Last month, the American Medical Association (AMA) presented U.S. Senator Lamar Alexander (R-Tenn.) with the Dr. Nathan Davis Award for Outstanding Government Service.
"During a career dedicated to public service, Sen. Alexander has been a consensus-builder, leader, and bipartisan workhorse on a range of public health issues, leaving a lasting impression in Tennessee, Washington and across our country," said AMA Board Chair Jack Resneck, Jr., MD. "He has forged strong relationships and leveraged them to pass vital legislation that is confronting the opioid abuse epidemic and providing physicians with the tools they need to treat their patients."
A former governor, university president and U.S. Secretary of Education, Alexander has been widely recognized for his bipartisan approach to legislating. As chair of the Senate Health, Education, Labor & Pensions (HELP) committee, Alexander has spearheaded a number of significant healthcare bills, including the "21st Century Cures Act," which included provisions to accelerate medical product development and expedite getting other healthcare innovations into the marketplace to benefit patients. Additionally, he has championed comprehensive mental health legislation, and the "SUPPORT for Patients and Communities Act" - a legislative package to address opioid use disorders.
He worked closely with Sen. Patty Murray (D-Wash.), who serves as Ranking Member on the HELP committee, to engage key stakeholders in discussions to gain a more comprehensive picture of the opioid epidemic. The AMA specifically lauded Alexander's efforts to pass the comprehensive SUPPORT legislation (H.R. 6) while protecting states' ability to work directly with physicians on use of their prescription drug monitoring program (PDMP) databases, protecting patient privacy, and prioritizing new research for the treatment of pain and opioid use disorder.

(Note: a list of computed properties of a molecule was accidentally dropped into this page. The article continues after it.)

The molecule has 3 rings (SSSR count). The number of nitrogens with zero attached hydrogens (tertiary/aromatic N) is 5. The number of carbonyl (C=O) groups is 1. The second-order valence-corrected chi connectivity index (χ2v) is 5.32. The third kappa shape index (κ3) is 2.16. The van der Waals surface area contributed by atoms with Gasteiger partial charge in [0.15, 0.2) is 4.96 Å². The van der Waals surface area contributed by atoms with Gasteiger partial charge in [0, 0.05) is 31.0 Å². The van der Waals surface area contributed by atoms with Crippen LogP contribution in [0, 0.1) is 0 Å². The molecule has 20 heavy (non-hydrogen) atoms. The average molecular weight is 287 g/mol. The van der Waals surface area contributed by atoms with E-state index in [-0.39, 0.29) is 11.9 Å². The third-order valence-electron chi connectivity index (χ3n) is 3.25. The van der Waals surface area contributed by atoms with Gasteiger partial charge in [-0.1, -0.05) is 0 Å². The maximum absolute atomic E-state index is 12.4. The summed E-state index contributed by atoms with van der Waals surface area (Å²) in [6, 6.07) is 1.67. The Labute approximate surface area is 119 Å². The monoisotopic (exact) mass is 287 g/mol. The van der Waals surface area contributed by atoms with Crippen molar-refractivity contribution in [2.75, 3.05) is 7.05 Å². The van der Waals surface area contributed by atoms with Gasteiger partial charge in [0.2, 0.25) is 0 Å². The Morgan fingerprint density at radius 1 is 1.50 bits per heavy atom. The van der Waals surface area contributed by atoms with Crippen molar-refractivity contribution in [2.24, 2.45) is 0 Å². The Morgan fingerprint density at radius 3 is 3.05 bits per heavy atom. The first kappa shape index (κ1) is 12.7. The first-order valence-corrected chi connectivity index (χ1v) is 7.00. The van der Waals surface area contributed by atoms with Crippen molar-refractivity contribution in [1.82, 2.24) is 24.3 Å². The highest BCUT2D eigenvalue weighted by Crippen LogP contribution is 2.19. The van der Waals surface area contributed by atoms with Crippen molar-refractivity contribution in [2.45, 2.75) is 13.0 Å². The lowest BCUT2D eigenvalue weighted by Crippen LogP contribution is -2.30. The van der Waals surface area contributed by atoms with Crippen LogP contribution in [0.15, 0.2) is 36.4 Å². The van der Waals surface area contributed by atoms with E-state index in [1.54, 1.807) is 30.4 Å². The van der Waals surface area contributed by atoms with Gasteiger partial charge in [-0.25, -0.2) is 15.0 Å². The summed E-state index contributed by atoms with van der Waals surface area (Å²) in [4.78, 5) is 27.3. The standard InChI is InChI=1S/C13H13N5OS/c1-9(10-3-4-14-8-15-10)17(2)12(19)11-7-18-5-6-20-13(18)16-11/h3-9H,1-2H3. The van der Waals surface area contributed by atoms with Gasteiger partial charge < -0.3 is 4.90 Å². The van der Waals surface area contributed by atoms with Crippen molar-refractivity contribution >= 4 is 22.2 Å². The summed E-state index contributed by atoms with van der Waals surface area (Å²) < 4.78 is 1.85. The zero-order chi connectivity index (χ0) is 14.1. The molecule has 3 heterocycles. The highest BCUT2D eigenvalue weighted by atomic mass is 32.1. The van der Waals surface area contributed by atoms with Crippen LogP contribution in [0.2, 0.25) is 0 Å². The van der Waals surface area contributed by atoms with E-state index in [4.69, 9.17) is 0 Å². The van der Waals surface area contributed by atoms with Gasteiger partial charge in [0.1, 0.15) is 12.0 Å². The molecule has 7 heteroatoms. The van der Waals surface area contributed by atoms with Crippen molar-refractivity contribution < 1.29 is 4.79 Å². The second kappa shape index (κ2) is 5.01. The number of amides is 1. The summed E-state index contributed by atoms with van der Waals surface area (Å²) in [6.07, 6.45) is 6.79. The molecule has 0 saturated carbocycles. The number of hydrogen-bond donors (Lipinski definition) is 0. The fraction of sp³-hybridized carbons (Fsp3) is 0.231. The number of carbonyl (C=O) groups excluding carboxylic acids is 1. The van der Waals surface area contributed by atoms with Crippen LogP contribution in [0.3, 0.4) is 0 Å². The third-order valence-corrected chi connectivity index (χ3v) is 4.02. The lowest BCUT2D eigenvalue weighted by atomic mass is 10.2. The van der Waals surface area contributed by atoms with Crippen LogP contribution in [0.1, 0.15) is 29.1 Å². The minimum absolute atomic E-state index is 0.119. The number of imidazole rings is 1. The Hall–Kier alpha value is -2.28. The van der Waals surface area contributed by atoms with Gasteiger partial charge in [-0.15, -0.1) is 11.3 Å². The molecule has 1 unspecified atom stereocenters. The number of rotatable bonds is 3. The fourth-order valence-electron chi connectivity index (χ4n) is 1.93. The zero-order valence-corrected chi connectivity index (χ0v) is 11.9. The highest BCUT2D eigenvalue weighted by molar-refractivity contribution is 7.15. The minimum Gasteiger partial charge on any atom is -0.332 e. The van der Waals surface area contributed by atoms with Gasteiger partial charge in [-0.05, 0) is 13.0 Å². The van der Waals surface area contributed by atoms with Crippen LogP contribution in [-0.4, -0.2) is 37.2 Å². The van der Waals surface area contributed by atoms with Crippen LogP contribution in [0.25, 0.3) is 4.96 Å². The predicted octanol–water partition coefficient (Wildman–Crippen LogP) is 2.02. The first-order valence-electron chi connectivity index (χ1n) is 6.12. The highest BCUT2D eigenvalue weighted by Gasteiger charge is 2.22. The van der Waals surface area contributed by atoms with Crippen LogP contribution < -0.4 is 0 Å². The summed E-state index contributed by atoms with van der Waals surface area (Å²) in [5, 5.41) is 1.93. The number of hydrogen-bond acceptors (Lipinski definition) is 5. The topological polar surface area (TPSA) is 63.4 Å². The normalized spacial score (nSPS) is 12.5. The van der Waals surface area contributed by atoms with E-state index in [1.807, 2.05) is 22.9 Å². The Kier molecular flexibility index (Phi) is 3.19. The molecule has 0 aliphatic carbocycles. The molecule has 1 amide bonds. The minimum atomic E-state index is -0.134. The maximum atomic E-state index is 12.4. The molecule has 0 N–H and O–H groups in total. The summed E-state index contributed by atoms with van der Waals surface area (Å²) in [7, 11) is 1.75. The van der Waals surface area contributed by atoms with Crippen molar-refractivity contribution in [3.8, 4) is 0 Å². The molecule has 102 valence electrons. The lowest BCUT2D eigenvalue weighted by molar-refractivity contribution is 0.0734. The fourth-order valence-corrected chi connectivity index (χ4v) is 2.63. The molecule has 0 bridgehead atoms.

Alexander, who was presented the award during the recent AMA National Advocacy Conference, told Nashville Medical News, "I am grateful for this very generous award, but I really should be thanking the American Medical Association for what they do to care for people who need help. I'm going to do all I can over the next two years to create an environment for patients that produces a better experience and a better outcome at a lower cost. I hope the American Medical Association will help with that, because we all know we're more likely to succeed in that if we remember that doctors need to be in a better working environment with less administrative burden, so they could spend more time caring for their patients."
Alexander was nominated by the Tennessee Medical Association and was one of eight honorees chosen this year to receive the Dr. Nathan Davis Award for Outstanding Government Service. The award, named after the founding father of the AMA, recognizes elected and career officials in federal, state or municipal service whose contributions have promoted the art and science of medicine and the betterment of public health.